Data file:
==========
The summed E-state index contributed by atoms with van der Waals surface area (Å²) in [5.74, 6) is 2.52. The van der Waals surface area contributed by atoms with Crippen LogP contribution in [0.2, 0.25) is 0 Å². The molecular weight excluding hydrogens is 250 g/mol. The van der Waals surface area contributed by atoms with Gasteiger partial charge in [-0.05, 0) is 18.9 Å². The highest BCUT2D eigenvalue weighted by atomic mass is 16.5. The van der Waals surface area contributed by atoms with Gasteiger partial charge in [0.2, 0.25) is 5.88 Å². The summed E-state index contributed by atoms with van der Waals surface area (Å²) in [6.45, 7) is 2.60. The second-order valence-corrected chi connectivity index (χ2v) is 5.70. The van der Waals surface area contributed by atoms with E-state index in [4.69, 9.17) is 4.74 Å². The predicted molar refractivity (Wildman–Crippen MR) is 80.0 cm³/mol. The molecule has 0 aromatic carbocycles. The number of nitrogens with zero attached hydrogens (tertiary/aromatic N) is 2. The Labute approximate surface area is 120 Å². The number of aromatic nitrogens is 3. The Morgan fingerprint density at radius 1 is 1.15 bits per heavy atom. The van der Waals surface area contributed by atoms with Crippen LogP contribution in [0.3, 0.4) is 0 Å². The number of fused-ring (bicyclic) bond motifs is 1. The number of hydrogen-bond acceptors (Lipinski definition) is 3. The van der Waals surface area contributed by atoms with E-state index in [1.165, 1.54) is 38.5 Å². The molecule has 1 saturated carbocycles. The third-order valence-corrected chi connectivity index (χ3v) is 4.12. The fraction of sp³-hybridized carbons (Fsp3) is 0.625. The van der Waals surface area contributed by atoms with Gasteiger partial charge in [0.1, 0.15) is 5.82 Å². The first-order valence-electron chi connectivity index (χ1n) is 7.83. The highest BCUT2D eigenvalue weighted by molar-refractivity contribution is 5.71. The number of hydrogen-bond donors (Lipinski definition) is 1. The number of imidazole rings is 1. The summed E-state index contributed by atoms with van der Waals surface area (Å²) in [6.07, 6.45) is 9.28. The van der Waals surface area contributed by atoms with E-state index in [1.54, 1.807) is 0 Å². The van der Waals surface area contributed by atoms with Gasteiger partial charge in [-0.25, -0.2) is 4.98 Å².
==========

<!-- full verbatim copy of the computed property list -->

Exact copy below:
The summed E-state index contributed by atoms with van der Waals surface area (Å²) in [5.74, 6) is 2.52. The van der Waals surface area contributed by atoms with Crippen LogP contribution in [0.2, 0.25) is 0 Å². The molecular weight excluding hydrogens is 250 g/mol. The van der Waals surface area contributed by atoms with Gasteiger partial charge in [-0.05, 0) is 18.9 Å². The highest BCUT2D eigenvalue weighted by atomic mass is 16.5. The van der Waals surface area contributed by atoms with Gasteiger partial charge in [0.2, 0.25) is 5.88 Å². The summed E-state index contributed by atoms with van der Waals surface area (Å²) in [6.45, 7) is 2.60. The second-order valence-corrected chi connectivity index (χ2v) is 5.70. The van der Waals surface area contributed by atoms with E-state index in [4.69, 9.17) is 4.74 Å². The predicted molar refractivity (Wildman–Crippen MR) is 80.0 cm³/mol. The molecule has 0 aromatic carbocycles. The number of nitrogens with zero attached hydrogens (tertiary/aromatic N) is 2. The Labute approximate surface area is 120 Å². The number of aromatic nitrogens is 3. The Morgan fingerprint density at radius 1 is 1.15 bits per heavy atom. The van der Waals surface area contributed by atoms with Crippen LogP contribution in [0.3, 0.4) is 0 Å². The number of fused-ring (bicyclic) bond motifs is 1. The number of hydrogen-bond acceptors (Lipinski definition) is 3. The van der Waals surface area contributed by atoms with E-state index in [1.165, 1.54) is 38.5 Å². The molecule has 1 saturated carbocycles. The third-order valence-corrected chi connectivity index (χ3v) is 4.12. The fraction of sp³-hybridized carbons (Fsp3) is 0.625. The van der Waals surface area contributed by atoms with Gasteiger partial charge in [0.1, 0.15) is 5.82 Å². The first-order valence-electron chi connectivity index (χ1n) is 7.83. The highest BCUT2D eigenvalue weighted by molar-refractivity contribution is 5.71. The number of hydrogen-bond donors (Lipinski definition) is 1. The number of imidazole rings is 1. The summed E-state index contributed by atoms with van der Waals surface area (Å²) in [6.07, 6.45) is 9.28. The van der Waals surface area contributed by atoms with E-state index in [1.54, 1.807) is 0 Å². The van der Waals surface area contributed by atoms with Gasteiger partial charge in [-0.25, -0.2) is 4.98 Å².